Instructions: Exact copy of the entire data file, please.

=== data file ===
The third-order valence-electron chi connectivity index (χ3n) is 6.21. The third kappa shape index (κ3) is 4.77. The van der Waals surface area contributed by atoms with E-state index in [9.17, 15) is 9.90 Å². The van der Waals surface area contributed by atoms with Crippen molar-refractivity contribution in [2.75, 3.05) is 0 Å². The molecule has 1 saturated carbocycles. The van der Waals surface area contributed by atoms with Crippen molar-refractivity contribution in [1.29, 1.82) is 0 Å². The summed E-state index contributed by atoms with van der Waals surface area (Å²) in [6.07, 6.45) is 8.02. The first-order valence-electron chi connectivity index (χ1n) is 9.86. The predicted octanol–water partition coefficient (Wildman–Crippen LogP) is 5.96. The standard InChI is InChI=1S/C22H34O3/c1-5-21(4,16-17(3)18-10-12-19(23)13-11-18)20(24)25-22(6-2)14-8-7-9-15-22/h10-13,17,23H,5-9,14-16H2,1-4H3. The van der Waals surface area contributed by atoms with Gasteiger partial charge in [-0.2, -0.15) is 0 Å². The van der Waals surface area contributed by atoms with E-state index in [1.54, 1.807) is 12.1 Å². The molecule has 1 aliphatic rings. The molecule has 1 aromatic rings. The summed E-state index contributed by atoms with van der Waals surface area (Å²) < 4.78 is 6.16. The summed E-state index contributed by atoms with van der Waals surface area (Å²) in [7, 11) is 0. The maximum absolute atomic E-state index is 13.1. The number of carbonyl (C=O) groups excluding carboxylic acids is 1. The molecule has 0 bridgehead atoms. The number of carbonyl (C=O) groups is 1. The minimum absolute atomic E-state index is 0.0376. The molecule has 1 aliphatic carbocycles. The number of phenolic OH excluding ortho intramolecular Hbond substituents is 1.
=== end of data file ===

The third-order valence-electron chi connectivity index (χ3n) is 6.21. The third kappa shape index (κ3) is 4.77. The van der Waals surface area contributed by atoms with E-state index in [9.17, 15) is 9.90 Å². The van der Waals surface area contributed by atoms with Crippen molar-refractivity contribution in [2.75, 3.05) is 0 Å². The molecule has 1 saturated carbocycles. The van der Waals surface area contributed by atoms with Crippen molar-refractivity contribution in [1.29, 1.82) is 0 Å². The summed E-state index contributed by atoms with van der Waals surface area (Å²) in [6.07, 6.45) is 8.02. The first-order valence-electron chi connectivity index (χ1n) is 9.86. The predicted octanol–water partition coefficient (Wildman–Crippen LogP) is 5.96. The standard InChI is InChI=1S/C22H34O3/c1-5-21(4,16-17(3)18-10-12-19(23)13-11-18)20(24)25-22(6-2)14-8-7-9-15-22/h10-13,17,23H,5-9,14-16H2,1-4H3. The van der Waals surface area contributed by atoms with Gasteiger partial charge in [-0.2, -0.15) is 0 Å². The van der Waals surface area contributed by atoms with E-state index in [1.54, 1.807) is 12.1 Å². The molecule has 1 aliphatic rings. The molecule has 1 aromatic rings. The summed E-state index contributed by atoms with van der Waals surface area (Å²) < 4.78 is 6.16. The summed E-state index contributed by atoms with van der Waals surface area (Å²) in [7, 11) is 0. The maximum absolute atomic E-state index is 13.1. The number of carbonyl (C=O) groups excluding carboxylic acids is 1. The molecule has 0 bridgehead atoms. The number of carbonyl (C=O) groups is 1. The minimum absolute atomic E-state index is 0.0376. The molecule has 1 aliphatic carbocycles. The number of phenolic OH excluding ortho intramolecular Hbond substituents is 1.